Food companies around the world have been adding small amounts of Ginkgo biloba to food and beverages as it is believed that it boosts memory and mental strength. However, some recent studies dispute this hypothesis and some others seem to suggest that it could cause cancer.
Ginkgo is a known anti-clotting or blood thinning agent and so it should not be consumed before or after surgery, during labour and delivery, or by those with bleeding problems such as hemophilia.
Gingko causing Cancer?
The U.S Government’s National Toxicology Program published it’s first study in 2013 on Ginkgo‘s ability to cause cancer. The study claimed it found “clear evidence” that Ginkgo biloba caused liver cancer in male and female mice and also provided evidence that Ginkgo caused thyroid cancer in rats.
After this government report was published, that the herbal ingredient Ginkgo biloba causes cancer in lab animals, the Center for Science in the Public Interest (CSPI) started urging the Food and Drug Administration (FDA) to prohibit its use in foods and dietary supplements.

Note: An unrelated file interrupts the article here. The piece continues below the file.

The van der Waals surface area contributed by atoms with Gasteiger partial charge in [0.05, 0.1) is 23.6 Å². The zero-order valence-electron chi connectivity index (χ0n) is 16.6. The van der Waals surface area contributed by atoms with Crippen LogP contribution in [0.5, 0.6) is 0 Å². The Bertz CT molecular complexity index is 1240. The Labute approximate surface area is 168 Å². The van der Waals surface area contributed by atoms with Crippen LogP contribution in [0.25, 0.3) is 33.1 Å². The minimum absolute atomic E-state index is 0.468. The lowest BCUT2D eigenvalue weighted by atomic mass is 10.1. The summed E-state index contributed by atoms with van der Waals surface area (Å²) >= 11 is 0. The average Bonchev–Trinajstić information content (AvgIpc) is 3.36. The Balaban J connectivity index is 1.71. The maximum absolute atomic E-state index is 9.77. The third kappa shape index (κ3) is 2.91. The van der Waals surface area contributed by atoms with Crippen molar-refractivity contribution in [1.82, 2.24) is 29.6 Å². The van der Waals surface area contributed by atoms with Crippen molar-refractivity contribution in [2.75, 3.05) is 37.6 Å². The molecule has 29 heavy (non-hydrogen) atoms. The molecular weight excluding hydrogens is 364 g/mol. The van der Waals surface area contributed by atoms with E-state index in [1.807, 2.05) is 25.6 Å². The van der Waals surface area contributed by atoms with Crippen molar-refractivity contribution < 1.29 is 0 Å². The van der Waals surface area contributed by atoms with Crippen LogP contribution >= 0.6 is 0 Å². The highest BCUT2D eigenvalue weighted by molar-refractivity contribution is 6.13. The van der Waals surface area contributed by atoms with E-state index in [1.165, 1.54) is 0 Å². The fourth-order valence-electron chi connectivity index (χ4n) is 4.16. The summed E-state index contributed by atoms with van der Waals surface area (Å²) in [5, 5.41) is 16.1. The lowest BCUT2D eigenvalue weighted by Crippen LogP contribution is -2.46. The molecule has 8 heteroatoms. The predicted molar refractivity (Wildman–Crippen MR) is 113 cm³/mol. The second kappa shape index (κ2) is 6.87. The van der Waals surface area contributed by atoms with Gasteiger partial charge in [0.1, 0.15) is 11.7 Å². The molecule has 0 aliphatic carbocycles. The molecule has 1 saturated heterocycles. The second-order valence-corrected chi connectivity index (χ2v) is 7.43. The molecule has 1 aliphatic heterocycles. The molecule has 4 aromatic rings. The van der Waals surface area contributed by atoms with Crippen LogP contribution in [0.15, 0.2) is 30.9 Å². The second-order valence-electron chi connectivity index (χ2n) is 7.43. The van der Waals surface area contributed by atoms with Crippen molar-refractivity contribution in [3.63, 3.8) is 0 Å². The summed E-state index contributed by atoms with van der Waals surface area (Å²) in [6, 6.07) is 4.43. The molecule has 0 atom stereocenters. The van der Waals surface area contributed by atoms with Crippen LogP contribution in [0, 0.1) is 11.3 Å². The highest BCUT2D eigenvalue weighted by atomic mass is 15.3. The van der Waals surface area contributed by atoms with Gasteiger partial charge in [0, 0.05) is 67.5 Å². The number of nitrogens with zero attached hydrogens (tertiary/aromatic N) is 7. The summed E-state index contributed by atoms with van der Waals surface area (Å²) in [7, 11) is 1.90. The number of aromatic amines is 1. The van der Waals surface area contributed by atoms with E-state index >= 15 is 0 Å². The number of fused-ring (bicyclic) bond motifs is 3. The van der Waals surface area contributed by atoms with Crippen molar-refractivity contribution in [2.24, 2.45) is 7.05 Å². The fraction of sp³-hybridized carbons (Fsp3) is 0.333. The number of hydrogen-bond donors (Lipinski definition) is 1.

Researchers from National Toxicology Program (NTP) told the New York Times that the number of cancers found in the mice exceeded the numbers ever seen before in their lab. The food supplement industry argued that the NTP had samples of Ginkgo not used in supplements sold in the United States, however, the NTP said that the extract it used was from the range of what is sold in the U.S.
On the basis of the NTP report, the US FDA has warned one food manufacturer Stewart Brothers, Inc., that Ginkgo is not safe in food. It is hard for the agency to remove supplement ingredients from the market, but if it found that an ingredient was posing an unreasonable risk of illness or injury, it could take action.
We at foodnetindia are not sure yet and await other studies that could confirm these findings. Until then, we recommend that it is better to err on the side of caution and stop using Ginko.